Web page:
For me, I got my start on Upwork. Well, my very first client was just a local client that I found through networking, but Upwork really helped me to gain momentum. As I built a portfolio I was able to find clients elsewhere. I still have clients on Upwork and I have clients that come through LinkedIn. 

A lot of it is online networking that I've, that I've done. I went to some networking events and it was just too for me in trying to find the right people that a lot of times it was like, "Oh, I'm not looking for that." Sometimes those relationships led to somebody who was looking for something. 

Your service, I think, is really cool that essentially you're scouring all these different job posts and job sites and then compiling them together for people. So I definitely encourage anyone listening to go check out Solid Gigs. Is there anything else you wanted to share with our audience to close this up?

 

Preston:

I got to tell you this cool story. So like I said, we often tap into like freelancing experts to share with our audience ways that they're growing their freelance business. Years and years ago, we had this contributor write a story about this client getting tactic, right?    He had to actually stop doing it because it was working so well. So maybe this is a fun gem to wrap up with. So he would go to conferences and big events where lots of his clients, potential clients, were going to be. His only purpose of going to the event was to find new clients. And he was a web designer. Uh, oh, that's a lie. I'm sorry. He was a copywriter. And so he wore like a black shirt and on the front, it just said "copywriter". There was no branding, there's no website. There was no call to action. Nothing that you might traditionally think an advertisement needs to have. It just said on the front of his shirt, what he did. Right? He went to this conference and you just, people just were approaching him and like, "Hey, I need a copywriter. I need a copywriter." He ended up getting so many clients, like I said, he had to stop wearing that shirt places. 

So fast forward a couple of years we had a reader. So his name was David, the one who submitted the original story and people loved it. People ate it up. A couple of years later, fast forward a couple of years, and a guy named Clay was reading the blog. And he was like, "that's a pretty good idea". So he started doing this in Little Rock, Arkansas.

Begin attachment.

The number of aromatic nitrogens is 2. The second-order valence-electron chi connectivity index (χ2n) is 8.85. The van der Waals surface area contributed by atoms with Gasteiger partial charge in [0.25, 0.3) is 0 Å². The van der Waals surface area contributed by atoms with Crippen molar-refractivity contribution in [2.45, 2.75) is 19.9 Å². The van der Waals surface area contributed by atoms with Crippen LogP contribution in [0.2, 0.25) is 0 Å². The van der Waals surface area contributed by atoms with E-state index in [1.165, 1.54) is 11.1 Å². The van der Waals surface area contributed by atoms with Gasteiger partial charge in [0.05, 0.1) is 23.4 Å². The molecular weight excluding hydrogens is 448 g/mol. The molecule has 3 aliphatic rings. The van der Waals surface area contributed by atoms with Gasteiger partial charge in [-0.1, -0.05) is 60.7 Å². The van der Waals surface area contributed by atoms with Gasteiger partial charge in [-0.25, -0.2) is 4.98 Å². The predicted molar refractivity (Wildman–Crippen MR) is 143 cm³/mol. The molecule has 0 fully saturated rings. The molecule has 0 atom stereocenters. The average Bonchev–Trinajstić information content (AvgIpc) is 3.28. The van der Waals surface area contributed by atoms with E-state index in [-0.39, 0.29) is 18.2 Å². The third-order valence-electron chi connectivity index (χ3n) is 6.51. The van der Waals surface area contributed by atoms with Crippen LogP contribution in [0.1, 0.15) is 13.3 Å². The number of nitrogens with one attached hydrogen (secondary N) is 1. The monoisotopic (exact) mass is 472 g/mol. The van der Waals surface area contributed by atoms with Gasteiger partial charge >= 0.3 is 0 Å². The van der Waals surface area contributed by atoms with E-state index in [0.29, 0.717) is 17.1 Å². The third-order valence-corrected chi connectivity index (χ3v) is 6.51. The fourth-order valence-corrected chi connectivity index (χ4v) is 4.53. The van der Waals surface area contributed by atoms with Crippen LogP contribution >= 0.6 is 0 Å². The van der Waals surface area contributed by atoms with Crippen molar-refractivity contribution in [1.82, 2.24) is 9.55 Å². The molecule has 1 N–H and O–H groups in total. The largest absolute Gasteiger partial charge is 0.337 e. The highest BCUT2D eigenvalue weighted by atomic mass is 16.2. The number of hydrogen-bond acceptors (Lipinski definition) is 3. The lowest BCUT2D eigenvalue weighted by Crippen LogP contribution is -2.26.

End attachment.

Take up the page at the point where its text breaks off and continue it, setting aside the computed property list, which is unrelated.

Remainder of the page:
Well, Clay took that idea and got so many clients from it that he ended up building an agency that made over a million dollars a year, has 20 plus employees. All from wearing a shirt that said web designer.

Clay is now the one that co-hosts of Freelance to Founder with me. So he shares his ideas and experiencing growing his agency. He eventually sold his share in the agency, is now growing a different business, but he grew it from zero. Well from him, I guess from one to like 22 or 24 employees, something like that. Over a million dollars a year in revenue, and recurring revenue by the way. He figured out this month to month thing that he could charge his clients and it all came from this t-shirt idea. 

So, you know, if you don't have any clients or you need to find more clients that could it to be a way to do it as COVID starts to calm down a little bit, depending on where you live in the world. You can start going to more conferences, more events wear a shirt that says what you do and be ready to pitch your services to people who seem interested.

 

Chad:

That's a great story! Thanks for sharing that. Even just wearing that shirt as you're out and about, not even at a specific conference or something, you just never know.

 Well thanks Preston, thanks for sharing so much value with us today on how to one go from a Freelancer to a Founder, also how to balance those priorities of being a parent and having a family and pursuing this freelancing thing. You really taught us some really golden principles today. Also very good how to advice on how to get this thing going. So, thank you.

 

Preston:

I'm glad it's been helpful. I appreciate being here.

 

Chad:

I'm glad you got to hear this conversation today that I had with Preston. I hope that it brought a lot of value to you. I hope that as a freelancing parent, you now realize that with his testimony and my testimony and everyone else's testimony that you hear that this is possible.

You can freelance as a parent and you can earn more money than you're currently earning in your employee job. You can work less and you can spend more time with your family. You can, on one income, provide the lifestyle that you want. And you can have that work-life balance that everyone really wants and that you and your family deserve. 

If you want to learn more from Preston, go to millo.co or Solid Gigs and follow his podcast, Freelance to Founder, and definitely read his blog. We can learn a lot more about how to be a successful freelancer. So be sure to subscribe to the podcast if you haven't already. It's on Apple podcast, Stitcher, all the main ones. 

Go to arrowlight.tv to get show notes, go to YouTube if you want to watch this. If you're already on YouTube, then head over to arrowlight.tv and you can listen to the podcast. You can read the transcript.

 I will see you in our next conversation all about how to be a successful freelancing parent.

Freelancing Resources From Preston:
Blog: https://millo.co/
Freelancer to Founder Podcast: https://millo.co/podcasts/freelancetofounder
Solid Gigs: https://solidgigs.com